What a crock. "Discrimination in US public schools" is why Muslims are sending their little terrorists-in-training to Islamic schools

“As-Salamu Alaikum! Good morning!” booms Habeeb Quadri, looking out over a sea of kids gathered in the gymnasium of the Muslim Community Center Full Time School. “As-Salamu Alaikum!” the students shout in reply, echoing the traditional Arabic greeting, “Peace be upon you.”

(Notice how the story leaves out the part about the prayers for  “Death to America, Death to Israel”)

List of Radical Islamic schools throughout the US  Turkish Muslims, under the leadership of Fethullah Gulen, have established over 85 madrassahs (Islamic schools) throughout the United States to further the cause of radical Islam. The madrassahs, set up as “charter schools,” receive millions from U.S. taxpayers and serve to promote “education jihad” by radicalizing students to promote a universal caliphate.
(Below photos are from Islamic schools in the US)

MSNBC (H/T RevereRidesAgain)It is a scene played out in countless variations each weekday at the estimated 240 to 250 private Islamic schools in the U.S. offering instruction to K-12 students. The increasing enrollment in these schools reflects the religion’s growing number of American followers and the desire of parents to shelter young Muslims from discrimination and discomfort they might encounter at public schools.

But Islamic schools, like mosques and other Islamic institutions, can can be viewed with distrust and even hostility, which means their founders have to work overtime to gain a foothold in many communities. (fool the communities into thinking they are not teaching the students to hate the West.)

“We want to give (students) the necessary tools to be productive citizens and Muslim citizens in this society, but also the necessary tools to be productive citizens in the hereafter, which is paradise,” said Quadri, a gregarious 36-year-old Chicago native whose parents immigrated from Pakistan. (Notice how they want them to be productive and Muslims citizens, but nothing is mentioned about being American citizens).

Quadri’s goals are ambitious, and his job is about to get even bigger. Like many private Islamic schools around the country, MCC Full Time is aiming to expand enrollment to 450 next year. It’s offerings: a solid education, religious values based on the Quran and a refuge.(“Based on the quran” means they are taught to hate Christians and Jews, to kill anyone who leaves Islam, to beat women who misbehave, and that sex with children and animals is just fine, if the rules are followed)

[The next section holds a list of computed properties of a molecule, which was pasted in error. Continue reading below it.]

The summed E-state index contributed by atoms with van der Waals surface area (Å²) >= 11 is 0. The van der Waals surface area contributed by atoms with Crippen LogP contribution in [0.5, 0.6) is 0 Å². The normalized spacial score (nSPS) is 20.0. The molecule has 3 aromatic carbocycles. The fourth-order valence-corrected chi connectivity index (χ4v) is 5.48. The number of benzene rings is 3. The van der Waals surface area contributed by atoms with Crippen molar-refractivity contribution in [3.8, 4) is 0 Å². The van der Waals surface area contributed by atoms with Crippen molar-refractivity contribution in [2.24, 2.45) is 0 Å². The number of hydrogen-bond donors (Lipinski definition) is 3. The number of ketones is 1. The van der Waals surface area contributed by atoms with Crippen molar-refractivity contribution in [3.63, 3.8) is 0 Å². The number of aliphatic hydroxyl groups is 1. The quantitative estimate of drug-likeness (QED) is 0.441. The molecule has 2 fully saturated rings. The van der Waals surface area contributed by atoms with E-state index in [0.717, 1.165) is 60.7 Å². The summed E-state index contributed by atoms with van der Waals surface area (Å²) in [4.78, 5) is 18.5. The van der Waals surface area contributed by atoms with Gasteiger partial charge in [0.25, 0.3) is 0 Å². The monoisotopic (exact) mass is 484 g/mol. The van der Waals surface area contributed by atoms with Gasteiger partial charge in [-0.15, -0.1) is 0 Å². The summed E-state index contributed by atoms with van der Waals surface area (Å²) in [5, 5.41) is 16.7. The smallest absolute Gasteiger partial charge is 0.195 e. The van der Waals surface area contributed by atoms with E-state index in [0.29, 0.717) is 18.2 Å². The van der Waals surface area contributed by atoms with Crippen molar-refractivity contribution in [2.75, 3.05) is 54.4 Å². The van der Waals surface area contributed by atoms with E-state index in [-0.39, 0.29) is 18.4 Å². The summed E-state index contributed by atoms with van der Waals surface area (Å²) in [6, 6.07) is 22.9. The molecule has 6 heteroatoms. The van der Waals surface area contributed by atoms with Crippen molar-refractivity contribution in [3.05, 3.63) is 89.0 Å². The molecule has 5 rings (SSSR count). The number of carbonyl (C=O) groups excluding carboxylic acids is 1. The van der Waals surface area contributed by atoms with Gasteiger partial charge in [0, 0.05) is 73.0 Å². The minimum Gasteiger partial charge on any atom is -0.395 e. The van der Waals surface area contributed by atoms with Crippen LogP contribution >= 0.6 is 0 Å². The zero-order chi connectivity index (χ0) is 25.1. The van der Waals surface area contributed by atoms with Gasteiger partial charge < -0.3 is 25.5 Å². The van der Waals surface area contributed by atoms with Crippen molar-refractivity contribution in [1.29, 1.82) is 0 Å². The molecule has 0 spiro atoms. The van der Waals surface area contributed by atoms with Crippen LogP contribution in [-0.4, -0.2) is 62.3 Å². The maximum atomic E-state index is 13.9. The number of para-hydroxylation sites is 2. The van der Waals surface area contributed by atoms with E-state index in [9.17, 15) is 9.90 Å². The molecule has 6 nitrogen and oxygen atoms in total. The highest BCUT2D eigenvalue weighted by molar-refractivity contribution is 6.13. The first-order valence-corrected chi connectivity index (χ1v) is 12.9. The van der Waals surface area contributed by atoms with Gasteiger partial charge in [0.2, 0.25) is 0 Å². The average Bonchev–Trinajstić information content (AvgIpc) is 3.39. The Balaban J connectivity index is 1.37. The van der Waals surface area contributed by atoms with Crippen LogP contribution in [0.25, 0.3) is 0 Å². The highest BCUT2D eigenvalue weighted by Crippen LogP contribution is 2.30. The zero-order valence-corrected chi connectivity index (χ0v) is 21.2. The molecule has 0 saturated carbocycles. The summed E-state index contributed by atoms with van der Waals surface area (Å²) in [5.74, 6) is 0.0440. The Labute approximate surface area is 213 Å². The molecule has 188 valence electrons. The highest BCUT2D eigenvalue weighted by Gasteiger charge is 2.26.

“It’s very important …  for Muslim kids to be able to go to a school that affirms who they are (Muslims, NOT Americans) and allows the creative space to be comfortable being Muslim,” said Fatima Bailey, a San Francisco-based education consultant and former teacher in Islamic schools. “In an Islamic school they have a feeling of pride … minus some of the other things they might encounter.”

The Islamic School League of America (ISLA), a nonprofit that connects Muslim educators and institutions, estimates that 40,000 students are enrolled in Islamic schools in the United States, a 25 percent increase from 2006. Those numbers are expected to keep growing as new schools open and existing schools expand. (40,000 potential terrorists, how nice)

In addition to standard curricula adopted from public schools, Islamic schools typically offer Arabic and study of the Quran. Beyond that, many offer Islamic studies, which vary widely but may include stories of the prophets, teaching about the Crusades and scientific discoveries of the Ottoman Empire. Teaching approaches also vary, and it’s difficult to generalize about many other aspects of their curricula and religious instruction.

Parents seek out Islamic schools in part to shelter their kids from the
rough-and-tumble exchanges and atmosphere they commonly encounter in public schools. “I think at the end of the day… a lot of parents tell me, ‘I don’t want my child to be in a high school where they have to deal with kids making out next to their locker,” said Fatima Quadri. Or having to attend coed swimming classes.

“I’d have to sit on the bench at gym because my teacher did not understand …  I wasn’t going to wear a bathing suit in a coed classroom,” said Quadri, whose parents sent her to public schools in Chicago. “It took a long time for me to make my teacher understand that and stop giving me a zero.”

Parents have the additional incentive of wanting to protect their kids from anti-Muslim slurs that have become more commonplace in the decade since the Sept. 11 terrorist attacks. (Only because every attempted terrorist act since 9/11 has been perpetrated by muslims)

Bailey, the San Francisco education consultant, decided to pull her daughter from a public middle school and put her back in an Islamic school after the killing of Osama bin Laden prompted other students asked her daughter if she was in mourning for the al-Qaida terror mastermind. “They didn’t ask her about the pretty black scarf, or her trip to Abu Dhabi,” said Bailey. (Maybe that’s because that “pretty black scarf” makes her look like a female suicide bomber)

The idea of private Islamic schools is troubling to Zudhi Jasser, an American born Muslim who is an outspoken critic of what he calls Islamic separatism in America. “It creates a very ghettoized society…” said Jasser, who argues that American Muslim religious communities often embrace a belief in Islamist supremacy. “I worry that parochial schools are going to become incubators for separatism.” (AND terrorism)